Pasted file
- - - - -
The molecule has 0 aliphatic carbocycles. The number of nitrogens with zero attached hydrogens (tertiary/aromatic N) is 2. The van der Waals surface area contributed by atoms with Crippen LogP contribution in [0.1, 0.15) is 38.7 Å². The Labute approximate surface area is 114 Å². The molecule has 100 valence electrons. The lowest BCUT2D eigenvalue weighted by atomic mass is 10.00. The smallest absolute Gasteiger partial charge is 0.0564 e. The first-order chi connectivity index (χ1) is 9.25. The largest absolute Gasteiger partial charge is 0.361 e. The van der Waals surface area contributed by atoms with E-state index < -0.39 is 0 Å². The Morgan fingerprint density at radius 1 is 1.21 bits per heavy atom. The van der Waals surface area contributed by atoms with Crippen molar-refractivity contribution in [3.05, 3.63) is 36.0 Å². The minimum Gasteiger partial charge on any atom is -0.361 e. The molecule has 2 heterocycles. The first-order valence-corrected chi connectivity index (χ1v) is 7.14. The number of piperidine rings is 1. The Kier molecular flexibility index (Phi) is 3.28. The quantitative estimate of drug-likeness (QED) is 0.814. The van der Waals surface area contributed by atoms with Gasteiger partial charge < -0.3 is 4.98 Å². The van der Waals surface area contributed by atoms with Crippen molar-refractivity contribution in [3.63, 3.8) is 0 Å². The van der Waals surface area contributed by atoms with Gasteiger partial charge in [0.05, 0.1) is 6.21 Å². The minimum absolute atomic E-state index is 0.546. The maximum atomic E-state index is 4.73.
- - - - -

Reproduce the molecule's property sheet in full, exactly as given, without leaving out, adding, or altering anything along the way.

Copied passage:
The molecule has 0 aliphatic carbocycles. The number of nitrogens with zero attached hydrogens (tertiary/aromatic N) is 2. The van der Waals surface area contributed by atoms with Crippen LogP contribution in [0.1, 0.15) is 38.7 Å². The Labute approximate surface area is 114 Å². The molecule has 100 valence electrons. The lowest BCUT2D eigenvalue weighted by atomic mass is 10.00. The smallest absolute Gasteiger partial charge is 0.0564 e. The first-order chi connectivity index (χ1) is 9.25. The largest absolute Gasteiger partial charge is 0.361 e. The van der Waals surface area contributed by atoms with E-state index < -0.39 is 0 Å². The Morgan fingerprint density at radius 1 is 1.21 bits per heavy atom. The van der Waals surface area contributed by atoms with Crippen molar-refractivity contribution in [3.05, 3.63) is 36.0 Å². The minimum Gasteiger partial charge on any atom is -0.361 e. The molecule has 2 heterocycles. The first-order valence-corrected chi connectivity index (χ1v) is 7.14. The number of piperidine rings is 1. The Kier molecular flexibility index (Phi) is 3.28. The quantitative estimate of drug-likeness (QED) is 0.814. The van der Waals surface area contributed by atoms with Gasteiger partial charge < -0.3 is 4.98 Å². The van der Waals surface area contributed by atoms with Crippen molar-refractivity contribution in [3.63, 3.8) is 0 Å². The van der Waals surface area contributed by atoms with Gasteiger partial charge in [0.05, 0.1) is 6.21 Å². The minimum absolute atomic E-state index is 0.546. The maximum atomic E-state index is 4.73.